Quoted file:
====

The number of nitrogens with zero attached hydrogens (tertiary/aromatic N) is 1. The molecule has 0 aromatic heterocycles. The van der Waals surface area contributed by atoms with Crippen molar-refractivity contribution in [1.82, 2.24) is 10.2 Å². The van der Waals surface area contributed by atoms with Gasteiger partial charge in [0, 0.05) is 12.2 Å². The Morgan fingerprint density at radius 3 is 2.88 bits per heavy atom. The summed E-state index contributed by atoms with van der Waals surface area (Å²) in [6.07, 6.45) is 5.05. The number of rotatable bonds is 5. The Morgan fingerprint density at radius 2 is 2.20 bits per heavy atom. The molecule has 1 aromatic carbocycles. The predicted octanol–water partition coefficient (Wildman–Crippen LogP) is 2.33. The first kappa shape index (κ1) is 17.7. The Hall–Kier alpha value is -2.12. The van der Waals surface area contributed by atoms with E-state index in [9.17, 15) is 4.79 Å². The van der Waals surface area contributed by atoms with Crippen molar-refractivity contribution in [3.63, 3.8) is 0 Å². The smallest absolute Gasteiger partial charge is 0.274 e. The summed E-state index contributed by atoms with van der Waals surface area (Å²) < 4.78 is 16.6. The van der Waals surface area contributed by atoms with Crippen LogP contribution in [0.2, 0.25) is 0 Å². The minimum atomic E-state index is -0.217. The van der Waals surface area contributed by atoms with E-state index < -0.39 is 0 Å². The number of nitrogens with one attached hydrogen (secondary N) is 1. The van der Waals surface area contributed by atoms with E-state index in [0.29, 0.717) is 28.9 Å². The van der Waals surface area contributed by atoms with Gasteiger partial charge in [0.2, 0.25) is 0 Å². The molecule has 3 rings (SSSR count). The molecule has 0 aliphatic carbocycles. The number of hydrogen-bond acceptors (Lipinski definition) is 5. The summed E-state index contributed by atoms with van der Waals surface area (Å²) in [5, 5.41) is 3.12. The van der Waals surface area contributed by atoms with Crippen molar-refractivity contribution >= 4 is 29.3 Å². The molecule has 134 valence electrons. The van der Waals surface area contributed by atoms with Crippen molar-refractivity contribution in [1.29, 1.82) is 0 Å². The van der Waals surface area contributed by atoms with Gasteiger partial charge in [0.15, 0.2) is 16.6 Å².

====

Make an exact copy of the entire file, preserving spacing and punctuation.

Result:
The number of nitrogens with zero attached hydrogens (tertiary/aromatic N) is 1. The molecule has 0 aromatic heterocycles. The van der Waals surface area contributed by atoms with Crippen molar-refractivity contribution in [1.82, 2.24) is 10.2 Å². The van der Waals surface area contributed by atoms with Gasteiger partial charge in [0, 0.05) is 12.2 Å². The Morgan fingerprint density at radius 3 is 2.88 bits per heavy atom. The summed E-state index contributed by atoms with van der Waals surface area (Å²) in [6.07, 6.45) is 5.05. The number of rotatable bonds is 5. The Morgan fingerprint density at radius 2 is 2.20 bits per heavy atom. The molecule has 1 aromatic carbocycles. The predicted octanol–water partition coefficient (Wildman–Crippen LogP) is 2.33. The first kappa shape index (κ1) is 17.7. The Hall–Kier alpha value is -2.12. The van der Waals surface area contributed by atoms with E-state index in [9.17, 15) is 4.79 Å². The van der Waals surface area contributed by atoms with Crippen molar-refractivity contribution in [3.63, 3.8) is 0 Å². The smallest absolute Gasteiger partial charge is 0.274 e. The summed E-state index contributed by atoms with van der Waals surface area (Å²) < 4.78 is 16.6. The van der Waals surface area contributed by atoms with Crippen LogP contribution in [0.2, 0.25) is 0 Å². The minimum atomic E-state index is -0.217. The van der Waals surface area contributed by atoms with E-state index < -0.39 is 0 Å². The number of nitrogens with one attached hydrogen (secondary N) is 1. The van der Waals surface area contributed by atoms with E-state index in [0.29, 0.717) is 28.9 Å². The van der Waals surface area contributed by atoms with Gasteiger partial charge in [0.2, 0.25) is 0 Å². The molecule has 3 rings (SSSR count). The molecule has 0 aliphatic carbocycles. The number of hydrogen-bond acceptors (Lipinski definition) is 5. The summed E-state index contributed by atoms with van der Waals surface area (Å²) in [5, 5.41) is 3.12. The van der Waals surface area contributed by atoms with Crippen molar-refractivity contribution >= 4 is 29.3 Å². The molecule has 134 valence electrons. The van der Waals surface area contributed by atoms with Crippen molar-refractivity contribution in [1.29, 1.82) is 0 Å². The van der Waals surface area contributed by atoms with Gasteiger partial charge in [0.15, 0.2) is 16.6 Å².